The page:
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01/27/2014 02:25 PM     print story email story  

Thinking Outside the Box: Solar-Covered Bridge, Bike Highway for London

SustainableBusiness.com News

After five years of planning and construction, a solar bridge now spans the River Thames in London.

Originally built in 1886, the Victorian-era bridge has a brand new look - a canopy of 4,400 solar PV panels! They supply half the energy for the busy railroad station underneath, Blackfriars Station. 


Built by Solarcentury, the 6,000-plus square meters of solar panels can generate 900,000 kilowatt hours of electricity a year, reducing the carbon footprint of the train station by about 89,000 rail trips. 

Solar Bridge

The station, which also got a makeover, features rain harvesting systems and sun pipes for natural lighting. The project is at the heart of the £6.5 billion Thameslink Programme, which working to deliver more convenient service between a range of destinations through central London. 

“The dramatic transformation of Blackfriars station from a small and cramped station to a modern landmark is typical of how we are enhancing one of Europe’s busiest rail routes – using smart, sustainable technology to reduce the cost of running the railway at the same time as giving passengers the longer, more frequent trains that are so desperately needed,” says Simon Kirby, managing director of Network Rail Infrastructure Projects.

In addition to making a commute by electric train even more sustainable, those involved with the bridge project hope it will demonstrate that a city doesn’t have to be in the tropics to take advantage of solar energy. It’s also a living example that implementation of 21st century energy technologies need not detract from historic surroundings.

“Our work at Blackfriars demonstrates two key benefits of solar,” explains Frans van den Heuvel, CEO of Solarcentury. “First, it can be integrated into the architecture to create a stunning addition to London’s skyline. Second, it can be integrated into the most complex of engineering projects; in this case being built above a construction site, over a rail track over a river. We are confident that future major infrastructure projects can and will benefit from solar.”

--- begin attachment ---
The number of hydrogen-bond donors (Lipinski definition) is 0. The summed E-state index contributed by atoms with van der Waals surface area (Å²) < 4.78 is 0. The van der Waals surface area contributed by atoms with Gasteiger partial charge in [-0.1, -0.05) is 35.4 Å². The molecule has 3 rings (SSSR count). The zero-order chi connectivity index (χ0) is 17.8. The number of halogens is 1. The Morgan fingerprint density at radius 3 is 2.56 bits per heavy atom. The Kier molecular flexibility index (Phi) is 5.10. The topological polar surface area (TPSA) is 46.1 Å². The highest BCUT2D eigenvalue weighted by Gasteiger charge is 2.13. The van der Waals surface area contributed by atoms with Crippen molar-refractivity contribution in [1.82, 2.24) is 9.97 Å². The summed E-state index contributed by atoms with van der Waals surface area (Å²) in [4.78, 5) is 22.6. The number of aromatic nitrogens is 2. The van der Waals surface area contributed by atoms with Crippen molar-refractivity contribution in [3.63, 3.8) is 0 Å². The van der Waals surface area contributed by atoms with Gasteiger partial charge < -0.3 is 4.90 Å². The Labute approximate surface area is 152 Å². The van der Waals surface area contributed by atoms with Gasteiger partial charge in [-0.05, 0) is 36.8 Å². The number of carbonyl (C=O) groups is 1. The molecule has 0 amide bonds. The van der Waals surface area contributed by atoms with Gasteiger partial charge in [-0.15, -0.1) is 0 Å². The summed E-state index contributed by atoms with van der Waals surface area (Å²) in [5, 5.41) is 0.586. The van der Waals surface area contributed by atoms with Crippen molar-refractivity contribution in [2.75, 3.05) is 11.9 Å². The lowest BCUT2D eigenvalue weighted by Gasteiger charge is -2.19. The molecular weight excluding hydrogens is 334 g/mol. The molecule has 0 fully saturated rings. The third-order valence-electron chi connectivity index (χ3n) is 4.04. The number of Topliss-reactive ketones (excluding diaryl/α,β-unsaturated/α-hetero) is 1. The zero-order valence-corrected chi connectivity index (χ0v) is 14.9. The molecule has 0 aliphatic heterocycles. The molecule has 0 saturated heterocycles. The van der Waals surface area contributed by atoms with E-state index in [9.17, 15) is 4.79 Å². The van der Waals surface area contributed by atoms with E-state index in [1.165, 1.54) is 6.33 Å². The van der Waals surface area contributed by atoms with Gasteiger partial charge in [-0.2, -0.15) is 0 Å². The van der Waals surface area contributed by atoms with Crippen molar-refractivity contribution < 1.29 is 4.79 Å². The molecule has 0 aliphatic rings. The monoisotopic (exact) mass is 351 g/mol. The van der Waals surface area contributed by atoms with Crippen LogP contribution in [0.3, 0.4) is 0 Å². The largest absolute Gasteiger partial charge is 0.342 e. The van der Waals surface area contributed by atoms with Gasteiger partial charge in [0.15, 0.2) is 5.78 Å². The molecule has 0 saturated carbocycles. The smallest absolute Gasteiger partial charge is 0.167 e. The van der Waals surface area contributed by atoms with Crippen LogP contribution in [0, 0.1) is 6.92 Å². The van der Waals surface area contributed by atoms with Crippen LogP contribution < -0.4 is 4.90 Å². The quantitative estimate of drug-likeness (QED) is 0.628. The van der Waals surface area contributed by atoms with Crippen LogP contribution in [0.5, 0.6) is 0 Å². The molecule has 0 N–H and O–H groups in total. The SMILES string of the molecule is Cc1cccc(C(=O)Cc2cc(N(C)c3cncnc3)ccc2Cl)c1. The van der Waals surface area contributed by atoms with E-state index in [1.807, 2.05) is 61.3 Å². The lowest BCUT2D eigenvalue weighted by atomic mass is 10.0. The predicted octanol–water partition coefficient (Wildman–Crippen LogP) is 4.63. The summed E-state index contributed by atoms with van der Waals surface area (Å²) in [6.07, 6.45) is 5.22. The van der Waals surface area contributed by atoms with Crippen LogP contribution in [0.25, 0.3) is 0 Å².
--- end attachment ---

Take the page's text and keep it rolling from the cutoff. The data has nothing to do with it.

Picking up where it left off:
"The distinctive roof has also turned our station into an iconic landmark visible for miles along the River Thames,” notes David Statham, Managing Director of First Capital Connect which runs Blackfriars station.  


A Car-Free Highway?

Another innovative infrastructure project proposed for London is a  car-free highway called SkyCycle. It looks like a typical overhead highway but it's actually a network of bike paths! Like any highway, this one would give cyclists a faster way to go long distances.   

Bike highway


"We don't want to take anyone who's currently cycling off the roads, we want to take people who take trains, cars, and buses and put them into bikes, Sam Martin, who heads Exterior Architecture, told Fast Company. 


With room for 12,000 cyclists an hour, obvious benefits are  transporting people without pollution and congestion, but the architects see a dual purpose - it could also be an easy way to build a new transmission line that carries renewable energy.

“One of the biggest problems we’ve got is digging up the street,” Huw Thomas, a partner at Foster + Partners, told Fast Company. “This would put everything in a utility dock that is easily accessible.” 

Essentially, it's part of their vision for future compact cities where capacity is increased in ways that don't require "digging new tunnels and building more roads." 

The designers behind the plan are the designers behind the plan are Exterior Architecture, Foster + Partners, and Space Syntax. It's still in the planning phase as they work to find funding.



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